Mitch Marner can see something’s been missing.
The star winger and his talent-loaded Toronto Maple Leafs teammates possess the ability — speed, hands, vision — to take down any opponent in the NHL.
It’s the other things — effort, urgency, desire — that have too often been lacking.
“We all know we have the skill,” Marner said Wednesday. “But we don’t have the work ethic every single night [with] every single guy buying in. Skill only takes you so far and then the work ethic takes you to a whole other level. That’s something that we need to be consistently better with.
“We owe it to ourselves and to each other in this room.”
And if that doesn’t change, a Toronto team that started the year with Stanley Cup aspirations could soon find itself contemplating what could have been during an agonizingly long summer.
The Leafs followed a sub-par effort in Sunday’s 5-2 road loss to the Buffalo Sabres with a shocking performance Tuesday in Pittsburgh.
Sidney Crosby and the Penguins toyed with Toronto for the first 35 minutes, building a 5-0 lead before coasting to a 5-2 victory in the first game of a home-and-home set.
WATCH | Crosby, Pens crush Leafs:
The Leafs had the built-in excuse of fatigue for the Buffalo showing after beating the Ottawa Senators 4-2 in the nation’s capital 24 hours earlier, but there was nowhere to hide in the Steel City.
Players didn’t hold back in their post-game comments. Neither did head coach Sheldon Keefe, whose anger and disgust was palpable. Special teams were the latest culprit — joining slow starts and late collapses — after Pittsburgh scored three times with the man advantage and Toronto’s power play did nothing to create momentum early.
Everyone had calmed down by the time the Leafs reconvened for a spirited practice Wednesday, a session with plenty of one-on-one battle drills, but the sour taste of embarrassment lingered.
“As other teams have elevated, we obviously haven’t,” Leafs centre Auston Matthews said. “We need to elevate our play as a team.”
Toronto sat third in the Atlantic Division with 70 points from 61 games heading into Wednesday’s action, but could wake up Thursday out of the playoff picture if the Florida Panthers defeat the Anaheim Ducks.
Florida, with 68 points from 59 games before that matchup on the West Coast, also has 26 regulation victories — the first tiebreaker in the standings — compared to Toronto’s 23.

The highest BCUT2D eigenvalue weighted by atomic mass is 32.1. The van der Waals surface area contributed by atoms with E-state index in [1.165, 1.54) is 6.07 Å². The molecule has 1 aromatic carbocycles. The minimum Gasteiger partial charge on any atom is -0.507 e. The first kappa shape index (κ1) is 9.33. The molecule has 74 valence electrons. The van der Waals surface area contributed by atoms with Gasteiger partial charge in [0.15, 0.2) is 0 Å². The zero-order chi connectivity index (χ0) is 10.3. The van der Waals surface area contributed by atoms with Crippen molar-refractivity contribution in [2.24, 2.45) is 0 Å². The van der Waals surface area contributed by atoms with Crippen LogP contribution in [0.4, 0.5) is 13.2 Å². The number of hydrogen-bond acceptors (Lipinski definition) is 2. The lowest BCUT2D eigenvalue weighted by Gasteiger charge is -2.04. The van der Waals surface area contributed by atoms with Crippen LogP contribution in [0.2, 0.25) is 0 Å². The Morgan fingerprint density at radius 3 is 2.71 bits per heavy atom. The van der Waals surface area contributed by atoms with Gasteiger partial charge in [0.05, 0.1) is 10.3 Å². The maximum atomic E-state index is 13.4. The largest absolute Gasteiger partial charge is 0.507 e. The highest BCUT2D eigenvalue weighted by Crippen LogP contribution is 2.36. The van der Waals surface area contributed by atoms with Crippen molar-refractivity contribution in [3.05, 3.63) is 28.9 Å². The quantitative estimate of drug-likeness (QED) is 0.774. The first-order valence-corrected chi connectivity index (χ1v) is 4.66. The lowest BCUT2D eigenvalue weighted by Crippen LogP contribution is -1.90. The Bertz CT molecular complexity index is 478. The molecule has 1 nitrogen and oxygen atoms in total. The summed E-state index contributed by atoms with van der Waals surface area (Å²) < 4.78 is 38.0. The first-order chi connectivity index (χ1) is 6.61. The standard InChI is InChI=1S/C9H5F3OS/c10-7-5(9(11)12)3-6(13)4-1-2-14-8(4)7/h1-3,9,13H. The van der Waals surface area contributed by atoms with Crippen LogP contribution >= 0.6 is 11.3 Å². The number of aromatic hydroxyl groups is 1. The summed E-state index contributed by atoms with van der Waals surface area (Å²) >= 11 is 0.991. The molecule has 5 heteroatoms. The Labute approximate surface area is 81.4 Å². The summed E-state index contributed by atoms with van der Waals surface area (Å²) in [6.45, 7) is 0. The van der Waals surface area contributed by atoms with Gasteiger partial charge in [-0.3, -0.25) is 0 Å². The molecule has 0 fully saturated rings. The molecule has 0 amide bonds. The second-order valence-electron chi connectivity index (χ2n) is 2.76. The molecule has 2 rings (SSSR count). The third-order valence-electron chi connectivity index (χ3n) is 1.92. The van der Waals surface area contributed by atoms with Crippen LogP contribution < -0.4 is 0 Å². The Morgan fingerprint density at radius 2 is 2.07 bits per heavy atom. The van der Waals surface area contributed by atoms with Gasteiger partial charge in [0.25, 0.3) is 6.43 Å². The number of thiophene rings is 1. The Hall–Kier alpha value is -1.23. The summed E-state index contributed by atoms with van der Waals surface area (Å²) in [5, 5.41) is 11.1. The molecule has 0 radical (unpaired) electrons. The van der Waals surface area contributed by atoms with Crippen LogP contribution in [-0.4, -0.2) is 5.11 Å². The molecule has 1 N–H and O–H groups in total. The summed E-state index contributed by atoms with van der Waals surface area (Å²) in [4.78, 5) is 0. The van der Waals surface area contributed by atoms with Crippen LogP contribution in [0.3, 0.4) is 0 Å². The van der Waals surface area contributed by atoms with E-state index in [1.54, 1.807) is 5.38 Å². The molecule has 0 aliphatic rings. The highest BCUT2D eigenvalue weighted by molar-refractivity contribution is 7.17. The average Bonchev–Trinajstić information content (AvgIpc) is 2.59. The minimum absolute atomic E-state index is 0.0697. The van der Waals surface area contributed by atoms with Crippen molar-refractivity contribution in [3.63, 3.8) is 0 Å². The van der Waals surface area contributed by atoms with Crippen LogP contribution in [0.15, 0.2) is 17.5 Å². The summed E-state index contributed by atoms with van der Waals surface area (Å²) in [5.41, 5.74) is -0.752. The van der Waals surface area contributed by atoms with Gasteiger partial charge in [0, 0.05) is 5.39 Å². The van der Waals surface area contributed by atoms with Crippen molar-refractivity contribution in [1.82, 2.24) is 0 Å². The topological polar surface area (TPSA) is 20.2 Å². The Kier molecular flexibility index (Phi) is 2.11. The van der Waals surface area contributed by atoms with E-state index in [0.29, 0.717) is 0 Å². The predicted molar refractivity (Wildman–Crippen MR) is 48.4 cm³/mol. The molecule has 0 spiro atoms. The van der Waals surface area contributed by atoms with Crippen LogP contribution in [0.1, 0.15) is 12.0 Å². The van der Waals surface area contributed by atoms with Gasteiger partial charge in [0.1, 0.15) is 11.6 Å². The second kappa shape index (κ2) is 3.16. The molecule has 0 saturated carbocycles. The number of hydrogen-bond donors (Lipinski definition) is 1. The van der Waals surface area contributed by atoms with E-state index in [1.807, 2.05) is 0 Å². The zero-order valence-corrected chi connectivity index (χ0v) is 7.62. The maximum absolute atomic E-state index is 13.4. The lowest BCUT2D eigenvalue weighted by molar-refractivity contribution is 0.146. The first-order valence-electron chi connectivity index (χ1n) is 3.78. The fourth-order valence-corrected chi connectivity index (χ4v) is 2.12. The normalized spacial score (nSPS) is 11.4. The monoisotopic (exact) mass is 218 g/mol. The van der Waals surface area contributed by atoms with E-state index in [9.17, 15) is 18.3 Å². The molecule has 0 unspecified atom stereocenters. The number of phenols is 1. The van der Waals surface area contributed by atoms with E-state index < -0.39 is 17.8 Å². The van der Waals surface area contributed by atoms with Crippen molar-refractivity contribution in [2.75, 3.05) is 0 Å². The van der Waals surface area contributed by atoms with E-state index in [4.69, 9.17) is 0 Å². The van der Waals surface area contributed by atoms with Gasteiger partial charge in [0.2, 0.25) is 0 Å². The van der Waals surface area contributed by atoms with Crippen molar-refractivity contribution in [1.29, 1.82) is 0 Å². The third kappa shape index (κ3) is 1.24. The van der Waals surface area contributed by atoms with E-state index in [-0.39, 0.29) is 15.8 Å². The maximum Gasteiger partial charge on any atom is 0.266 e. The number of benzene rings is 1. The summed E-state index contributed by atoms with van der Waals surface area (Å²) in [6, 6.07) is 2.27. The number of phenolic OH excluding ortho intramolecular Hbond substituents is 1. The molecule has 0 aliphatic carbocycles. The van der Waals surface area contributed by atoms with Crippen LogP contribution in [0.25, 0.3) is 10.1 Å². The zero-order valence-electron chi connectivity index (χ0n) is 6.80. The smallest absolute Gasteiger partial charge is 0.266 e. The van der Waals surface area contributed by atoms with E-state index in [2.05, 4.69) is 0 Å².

The Leafs are 7-8-3 over their last 18 games, with just four 60-minute victories over that span, following a 15-4-1 start to Keefe’s tenure.
Toronto gets another crack at Pittsburgh at home Thursday, and things don’t get any easier with the Carolina Hurricanes, Tampa Bay Lightning and Panthers on deck.
“We get down in these games early, and then we just give up and leave our goalie [hung out] to dry,” Marner said. “We need to make sure we get our compete level up. We need to be way better.
Keefe said he expects to learn something about his team Thursday, and pointed to the response his group had in early December after getting thumped.
Toronto was blown out 6-1 in Philadelphia by the Flyers, but starting goalie Frederik Andersen demanded the crease the following night at Scotiabank Arena against the rested Colorado Avalanche.
The Leafs lost that one 3-1, but Keefe called it “one of the most competitive games I’ve seen from our group.”
“That really showed me a lot about our team, and what we’re capable of,” he said. “We just need to make the decision that the time is now and that it’s important.
“We need to rise to the occasion.”
Andersen eager to respond
Andersen couldn’t be faulted for any of the goals against in Pittsburgh, save for one where he turned the puck over behind his own net, and will get the call again Thursday.
“These lessons are not very pleasant, but they’re important,” he said. “No one’s really happy about what happened [Tuesday], but I think we’ve got to be excited [with] the way we can respond.”
Andersen is 0-3-0 since returning from a neck injury that sidelined him four games, posting an ugly .835 save percentage and a 4.42 goals-against average. Jack Campbell, who was acquired in a trade with the Los Angeles Kings earlier this month, is 3-0-1 in four starts for Toronto with a .919 save percentage and a 2.40 GAA.
“He’s our guy,” Keefe said of Andersen. “He’s coming back off of an injury. We need to get him back going. This team’s been at its best when Fred’s been at his best.”
Toronto owns the league’s 24th-best save percentage in 2019-20 at .897. Overall, Andersen sits at .906 compared to the combined .918 he put up during his three previous seasons with the Leafs.
And since Jan. 6, his save percentage is just .871.
“When I’m at my best I didn’t really worry about what’s going on [with] things I can’t control,” Andersen said. “That’s something I’ve been working on lately … just trying to make sure I put in 100 per cent effort and focus on what I do and what my job is.
“Over the last little bit, it’s been what’s missing.”
Much like the work ethic in front of him.